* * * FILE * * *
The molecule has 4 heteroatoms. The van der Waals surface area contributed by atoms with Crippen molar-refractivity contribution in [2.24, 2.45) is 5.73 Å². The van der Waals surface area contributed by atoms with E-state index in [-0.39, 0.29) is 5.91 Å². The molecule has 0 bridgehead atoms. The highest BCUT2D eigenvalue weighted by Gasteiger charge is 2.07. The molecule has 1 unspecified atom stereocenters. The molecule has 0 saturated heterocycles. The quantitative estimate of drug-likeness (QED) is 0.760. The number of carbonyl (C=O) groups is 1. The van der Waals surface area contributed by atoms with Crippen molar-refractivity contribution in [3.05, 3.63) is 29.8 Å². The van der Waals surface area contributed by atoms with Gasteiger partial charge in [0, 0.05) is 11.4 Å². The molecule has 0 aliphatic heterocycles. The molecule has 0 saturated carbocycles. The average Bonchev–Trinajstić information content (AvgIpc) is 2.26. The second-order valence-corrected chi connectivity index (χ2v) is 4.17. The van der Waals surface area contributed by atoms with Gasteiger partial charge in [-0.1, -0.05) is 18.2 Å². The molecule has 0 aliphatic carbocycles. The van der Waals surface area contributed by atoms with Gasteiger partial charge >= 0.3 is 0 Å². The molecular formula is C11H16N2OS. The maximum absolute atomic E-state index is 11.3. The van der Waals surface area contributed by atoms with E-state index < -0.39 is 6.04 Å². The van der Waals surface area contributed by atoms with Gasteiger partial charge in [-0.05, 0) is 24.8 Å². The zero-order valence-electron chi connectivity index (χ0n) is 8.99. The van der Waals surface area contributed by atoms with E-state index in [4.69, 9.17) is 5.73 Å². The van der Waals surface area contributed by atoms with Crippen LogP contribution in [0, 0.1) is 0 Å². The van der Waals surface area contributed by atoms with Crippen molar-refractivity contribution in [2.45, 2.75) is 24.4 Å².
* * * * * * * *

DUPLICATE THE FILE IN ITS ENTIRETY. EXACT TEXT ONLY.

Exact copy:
The molecule has 4 heteroatoms. The van der Waals surface area contributed by atoms with Crippen molar-refractivity contribution in [2.24, 2.45) is 5.73 Å². The van der Waals surface area contributed by atoms with E-state index in [-0.39, 0.29) is 5.91 Å². The molecule has 0 bridgehead atoms. The highest BCUT2D eigenvalue weighted by Gasteiger charge is 2.07. The molecule has 1 unspecified atom stereocenters. The molecule has 0 saturated heterocycles. The quantitative estimate of drug-likeness (QED) is 0.760. The number of carbonyl (C=O) groups is 1. The van der Waals surface area contributed by atoms with Crippen molar-refractivity contribution in [3.05, 3.63) is 29.8 Å². The van der Waals surface area contributed by atoms with Gasteiger partial charge in [0, 0.05) is 11.4 Å². The molecule has 0 aliphatic heterocycles. The molecule has 0 saturated carbocycles. The average Bonchev–Trinajstić information content (AvgIpc) is 2.26. The second-order valence-corrected chi connectivity index (χ2v) is 4.17. The van der Waals surface area contributed by atoms with Gasteiger partial charge in [-0.1, -0.05) is 18.2 Å². The molecule has 0 aliphatic carbocycles. The van der Waals surface area contributed by atoms with Gasteiger partial charge >= 0.3 is 0 Å². The molecular formula is C11H16N2OS. The maximum absolute atomic E-state index is 11.3. The van der Waals surface area contributed by atoms with E-state index < -0.39 is 6.04 Å². The van der Waals surface area contributed by atoms with Gasteiger partial charge in [-0.05, 0) is 24.8 Å². The zero-order valence-electron chi connectivity index (χ0n) is 8.99. The van der Waals surface area contributed by atoms with E-state index in [4.69, 9.17) is 5.73 Å². The van der Waals surface area contributed by atoms with Crippen LogP contribution in [0, 0.1) is 0 Å². The van der Waals surface area contributed by atoms with Crippen molar-refractivity contribution in [2.45, 2.75) is 24.4 Å².